Wednesday, December 24, 2008

Slides to Aaron Mannes Presentation on VP's role in national security affairs

Last week I gave a talk at the Hudson Institute, previewing my case study on the Gore-Chernomyrdin Commission and the vice president and foreign policy for the Project for National Security Reform. The case study is embargoed until it is published, and the audio is off record. But I was permitted to distribute my presentation slides. While the slides are only the barest bones of my presentation (and don't included any of my jokes) they provide an overview of the changing role of the Vice President in the national security process, the nuts and bolts of the Gore-Chernomyrdin Commission, and some points about the advantages and disadvantages of an active vice presidential role in foreign policy.

Tuesday, December 23, 2008

Dreams of Power

No more blogging before bedtime for me.

When my alarm went off this morning I was very surprised. I thought I was awake and working - I'd been dreaming about the National Security Council.

Monday, December 22, 2008

Joe & the King, Joe gets a Job

President-elect Obama has a truly unenviable task. Biden, however, has the luxury of following one of the least popular VPs ever. But maybe if he works at it...

But it remains an open question what Biden will do. He has stated that he wants to be "Counselor-in-Chief." An appropriate role, more or less filled by several of his predecessors, but whether or not he will be called upon to do so is a open question. Obama has stocked his cabinet with heavyweights, inspired by Lincoln's "Team of Rivals." It is worth remembering that Lincoln's VP (Hannibal Hamlin) was not a player.

Vice President-elect Biden just appeared on Larry King Live and talked about his role in the administration. He discussed his role heading The White House Task Force on Working Families. This commission is intended to strengthen the middle class. While it will include cabinet secretaries and other power players, it is unclear what it will actually do. This may be a throwback to the many well-intentioned, but essentially powerless commissions VPs have chaired since the 1960s. They can play a valuable political role, but rarely do they exercise real power. Considering that the issues before this committee will be the responsibilities major departments like Health and Human Services - and that the task force will include power players like HHS Secretary Tom Daschle and National Economic Advisor Larry Summers - it is tough to see Biden exercising much real power from this post.

In the interview, Biden mentioned taking a leading role in preventing the proliferation and infiltration of WMD. Again, a worthy cause. But the foreign policy team is also full of heavyweights. Hillary at State is likely to command center stage wherever she goes. Gates has several advantages in any power struggle: he is already in place and is considered to have been a success as SecDef. The National Security Advisor, James Jones, is a four-star general. Again, tough to see where he will have a spot in this line-up.

That being said, if Biden has the President's ear then he has the President's ear - and in any administration that is what matters most. However, smart VPs who did have this influence kept quiet about it.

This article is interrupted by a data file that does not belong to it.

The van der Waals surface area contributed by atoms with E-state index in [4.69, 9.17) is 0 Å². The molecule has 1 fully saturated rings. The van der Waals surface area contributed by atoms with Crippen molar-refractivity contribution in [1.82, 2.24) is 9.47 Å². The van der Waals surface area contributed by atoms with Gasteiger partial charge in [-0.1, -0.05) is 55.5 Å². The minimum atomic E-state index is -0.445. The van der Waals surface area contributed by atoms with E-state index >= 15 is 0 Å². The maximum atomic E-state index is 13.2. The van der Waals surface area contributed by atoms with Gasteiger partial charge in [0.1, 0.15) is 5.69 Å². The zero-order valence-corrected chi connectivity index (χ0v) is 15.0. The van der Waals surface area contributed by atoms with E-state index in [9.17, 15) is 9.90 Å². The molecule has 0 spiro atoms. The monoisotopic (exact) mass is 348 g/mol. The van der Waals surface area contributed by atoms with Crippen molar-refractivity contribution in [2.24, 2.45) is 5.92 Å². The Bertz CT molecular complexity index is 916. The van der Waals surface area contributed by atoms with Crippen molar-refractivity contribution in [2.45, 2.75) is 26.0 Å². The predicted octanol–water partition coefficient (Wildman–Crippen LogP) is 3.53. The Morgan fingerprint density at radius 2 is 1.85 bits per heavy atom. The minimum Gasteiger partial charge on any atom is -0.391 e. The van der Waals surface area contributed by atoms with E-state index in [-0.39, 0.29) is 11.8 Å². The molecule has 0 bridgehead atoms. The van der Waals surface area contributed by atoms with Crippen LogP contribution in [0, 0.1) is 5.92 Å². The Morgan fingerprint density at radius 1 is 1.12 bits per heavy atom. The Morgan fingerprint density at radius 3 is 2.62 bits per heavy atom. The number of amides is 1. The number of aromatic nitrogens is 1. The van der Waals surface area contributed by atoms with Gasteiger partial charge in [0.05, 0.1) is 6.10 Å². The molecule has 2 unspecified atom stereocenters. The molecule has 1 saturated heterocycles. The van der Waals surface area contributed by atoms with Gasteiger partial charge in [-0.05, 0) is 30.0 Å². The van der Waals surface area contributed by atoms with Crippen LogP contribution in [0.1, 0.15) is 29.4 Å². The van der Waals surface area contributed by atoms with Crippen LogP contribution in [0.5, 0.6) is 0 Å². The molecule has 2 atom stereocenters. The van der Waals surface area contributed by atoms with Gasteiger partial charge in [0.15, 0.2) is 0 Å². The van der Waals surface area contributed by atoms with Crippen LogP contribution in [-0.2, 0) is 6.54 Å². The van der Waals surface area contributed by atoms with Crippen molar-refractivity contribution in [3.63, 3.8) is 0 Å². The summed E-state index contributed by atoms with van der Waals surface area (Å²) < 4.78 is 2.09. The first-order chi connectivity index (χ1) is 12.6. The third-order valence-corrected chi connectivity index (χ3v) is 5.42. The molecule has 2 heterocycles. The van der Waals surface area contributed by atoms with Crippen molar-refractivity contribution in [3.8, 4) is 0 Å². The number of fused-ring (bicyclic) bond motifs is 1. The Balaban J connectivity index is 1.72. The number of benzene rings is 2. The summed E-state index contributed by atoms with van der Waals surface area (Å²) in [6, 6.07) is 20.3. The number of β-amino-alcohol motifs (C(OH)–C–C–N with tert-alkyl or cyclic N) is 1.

Thursday, December 4, 2008

Aaron Mannes Speaking@Hudson

Mark you calendars. On December 18 at 9:30 AM I am speaking at the Hudson Institute about case study I wrote for the Project for National Security Reform about the Gore-Chernomyrdin Commission. This case study was also useful spadework for my thesis. The full invitation reads:
The Project on National Security Reform (PNSR) is pleased to invite you to a Roundtable on Interagency Reform discussing a case study on “The Vice President and Foreign Policy: From "the most insignificant office" to Gore as Russia Czar,” by Aaron Mannes, researcher and PhD student at the University of Maryland.

Tuesday, December 18, 2008; 9:30 AM - 11:00 AM

Please RSVP (affirmative replies only) by sending your name and current institutional affiliation to Richard Weitz at

Location: Hudson Institute, Betsy and Walter Stern Conference Center, 1015 15th Street, N.W., 6th Floor, Washington, D.C. 20005

This case study reviews the role of the Vice President in national security policy, with a focus on Vice President Gore's role in U.S.-Russian relationships during the Clinton Administration. As the co-chair of the U.S.-Russia Bi-National Commission on Economic and Technological Cooperation (better known as the Gore-Chernomyrdin Commission), Vice President Gore played a central role in shaping and implementing the administration's Russia policy. Examining Gore's role in the American policy towards Russia provides useful insight regarding the advantages and disadvantages of an active Vice Presidential role in the national security process.

The Project on National Security Reform (PNSR) is a non-partisan initiative that seeks to improve the U.S. Government’s ability to integrate all elements of national power and more effectively respond to the strategic challenges of the 21st century. The PNSR case studies inform the other analytic work of PNSR by highlighting recurring trends in how the U.S. national security system addresses complex national security problems.

Attendees at PNSR workshops may use the information as background, but may not identify the speaker, the other attendees, or PNSR itself or quote anything said at the event.